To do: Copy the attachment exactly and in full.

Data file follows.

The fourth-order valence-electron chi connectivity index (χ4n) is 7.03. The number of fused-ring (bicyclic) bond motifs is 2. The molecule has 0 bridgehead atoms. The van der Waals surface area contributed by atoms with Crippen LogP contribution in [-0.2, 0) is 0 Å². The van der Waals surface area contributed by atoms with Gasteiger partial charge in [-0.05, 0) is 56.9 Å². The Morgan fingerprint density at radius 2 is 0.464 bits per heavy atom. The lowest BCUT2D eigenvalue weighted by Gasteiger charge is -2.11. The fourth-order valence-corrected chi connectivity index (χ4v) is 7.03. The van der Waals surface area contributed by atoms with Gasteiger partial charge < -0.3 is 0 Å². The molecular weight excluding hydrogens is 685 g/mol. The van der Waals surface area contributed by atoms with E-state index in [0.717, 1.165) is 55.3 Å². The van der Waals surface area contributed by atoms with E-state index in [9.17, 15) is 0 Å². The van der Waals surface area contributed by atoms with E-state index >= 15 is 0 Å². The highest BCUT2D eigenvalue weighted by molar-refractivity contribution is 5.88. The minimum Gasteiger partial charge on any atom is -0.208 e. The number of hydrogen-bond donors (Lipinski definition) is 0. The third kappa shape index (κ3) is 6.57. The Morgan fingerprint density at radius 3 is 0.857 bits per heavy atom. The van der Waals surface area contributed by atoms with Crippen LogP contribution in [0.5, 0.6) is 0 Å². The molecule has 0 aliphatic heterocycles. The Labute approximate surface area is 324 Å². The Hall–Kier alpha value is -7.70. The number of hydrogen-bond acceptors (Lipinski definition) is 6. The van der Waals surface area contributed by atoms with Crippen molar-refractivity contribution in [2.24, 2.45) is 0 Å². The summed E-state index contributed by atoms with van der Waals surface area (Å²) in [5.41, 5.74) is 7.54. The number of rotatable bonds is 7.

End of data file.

The fourth-order valence-electron chi connectivity index (χ4n) is 7.03. The number of fused-ring (bicyclic) bond motifs is 2. The molecule has 0 bridgehead atoms. The van der Waals surface area contributed by atoms with Crippen LogP contribution in [-0.2, 0) is 0 Å². The van der Waals surface area contributed by atoms with Gasteiger partial charge in [-0.05, 0) is 56.9 Å². The Morgan fingerprint density at radius 2 is 0.464 bits per heavy atom. The lowest BCUT2D eigenvalue weighted by Gasteiger charge is -2.11. The fourth-order valence-corrected chi connectivity index (χ4v) is 7.03. The van der Waals surface area contributed by atoms with Gasteiger partial charge < -0.3 is 0 Å². The molecular weight excluding hydrogens is 685 g/mol. The van der Waals surface area contributed by atoms with E-state index in [0.717, 1.165) is 55.3 Å². The van der Waals surface area contributed by atoms with E-state index in [9.17, 15) is 0 Å². The van der Waals surface area contributed by atoms with E-state index >= 15 is 0 Å². The highest BCUT2D eigenvalue weighted by molar-refractivity contribution is 5.88. The minimum Gasteiger partial charge on any atom is -0.208 e. The number of hydrogen-bond donors (Lipinski definition) is 0. The third kappa shape index (κ3) is 6.57. The Morgan fingerprint density at radius 3 is 0.857 bits per heavy atom. The van der Waals surface area contributed by atoms with Crippen LogP contribution in [0.5, 0.6) is 0 Å². The molecule has 0 aliphatic heterocycles. The Labute approximate surface area is 324 Å². The Hall–Kier alpha value is -7.70. The number of hydrogen-bond acceptors (Lipinski definition) is 6. The van der Waals surface area contributed by atoms with Crippen molar-refractivity contribution in [2.24, 2.45) is 0 Å². The summed E-state index contributed by atoms with van der Waals surface area (Å²) in [5.41, 5.74) is 7.54. The number of rotatable bonds is 7.